The Thatcher government has rightly taken a relaxed view of acquisition by foreign companies. The purchase by Fujitsu of Japan of Britain one-time national champion in computers, ICL, aroused little opposition among politicians or public; the revival of ICL during the 1980s, albeit with strong technical links to Fujitsu which paved the way for the ultimate sale, is in marked contrast to the troubles of Bull in France where a more nationalistic approach on the part of the French government has complicated the company's search for international alliances.
What matters more than ownership is the ability of British based manufacturing industry to participate profitably in the world market and expand its share of it. One may regret the loss of some headquarters functions when a company like RHP, the ball bearings producer, is bought by NSK of Japan or Lansing, the lift truck company, by Linde of Germany, but it is a reasonable hope that the new owners will invest in it and develop the acquired businesses in a way which the original owners would have found difficult to afford.
Whether the driving force comes from established companies, home-grown entrepreneurs or foreign investors, the task in many British industries is to restore competitiveness to businesses which have fallen along way behind the international leaders and to build new ones. The size of the rebuilding task should not be underestimated. Some of the sales to foreign companies - like the purchase of Leyland Vehicles, one a potential world leader in heavy trucks, by Daf of the Netherlands - stemmed from extreme weakness on the British side. While the link with Daf corrected a long-standing Leyland problem, the lack of a sales network on the Continent, the combined business remains hard pressed to lift its market share in an industry led by stronger companies.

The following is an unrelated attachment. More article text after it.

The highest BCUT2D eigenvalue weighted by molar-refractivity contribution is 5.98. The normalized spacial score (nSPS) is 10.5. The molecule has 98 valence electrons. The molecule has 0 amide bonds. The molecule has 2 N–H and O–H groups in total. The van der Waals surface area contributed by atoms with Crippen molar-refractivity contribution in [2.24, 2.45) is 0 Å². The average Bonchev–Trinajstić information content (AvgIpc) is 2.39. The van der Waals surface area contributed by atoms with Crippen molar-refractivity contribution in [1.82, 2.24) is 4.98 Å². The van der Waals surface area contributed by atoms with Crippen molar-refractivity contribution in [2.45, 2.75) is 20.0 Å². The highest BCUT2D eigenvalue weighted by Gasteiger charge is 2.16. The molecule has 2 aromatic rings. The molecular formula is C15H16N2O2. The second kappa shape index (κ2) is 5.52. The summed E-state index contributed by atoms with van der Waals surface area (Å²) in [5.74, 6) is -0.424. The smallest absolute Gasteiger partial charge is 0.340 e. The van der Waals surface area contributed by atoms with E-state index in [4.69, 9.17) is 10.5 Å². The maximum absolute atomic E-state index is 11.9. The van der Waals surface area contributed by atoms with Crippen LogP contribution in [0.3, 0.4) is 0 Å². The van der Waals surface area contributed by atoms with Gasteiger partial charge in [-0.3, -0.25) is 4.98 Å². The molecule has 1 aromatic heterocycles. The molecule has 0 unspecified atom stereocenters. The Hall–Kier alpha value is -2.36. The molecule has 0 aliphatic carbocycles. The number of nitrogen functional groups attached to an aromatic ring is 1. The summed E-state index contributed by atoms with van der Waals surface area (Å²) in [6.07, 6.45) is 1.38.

Again, although the Japanese presence in the car industry is welcome, it will not by itself transform the rest of the British based industry, vehicle assemblers and component suppliers alike. The most obvious benefits should accrue to the component makers, some of whom, like GKN, BBA, T and N and Lucas, already have respectable positions as suppliers to the world vehicle producers. But they will have to work hard to meet Japanese standards; competitors from the Continent, such as Bosch of Germany and Valeo of France, are expanding their operations in the UK partly in order to supply the Japanese transplants.
Rover, helped by its alliance with Honda, is making good progress in raising quality and efficiency. Ford still has a significant productivity lag to overcome in its British factories; the opportunity clearly exists to shift more of its production to its factories in Germany and Spain. As Europe becomes more of a unified market, the political and commercial arguments for maintaining a strong manufacturing presence to support a large market share may become less compelling. The danger is that, partly because so much ground has been lost in the past, the UK could become a peripheral part of Europe, somewhat isolated from the mainstream of technical and industrial advance. A case in point is the machine tool industry, which has held a great deal of capacity in the last 15 years. Inward investment, from the Japanese among others, strenuous efforts by the survivors and new entrepreneurial entrants hold out some promise for the future, but there is a long way to go.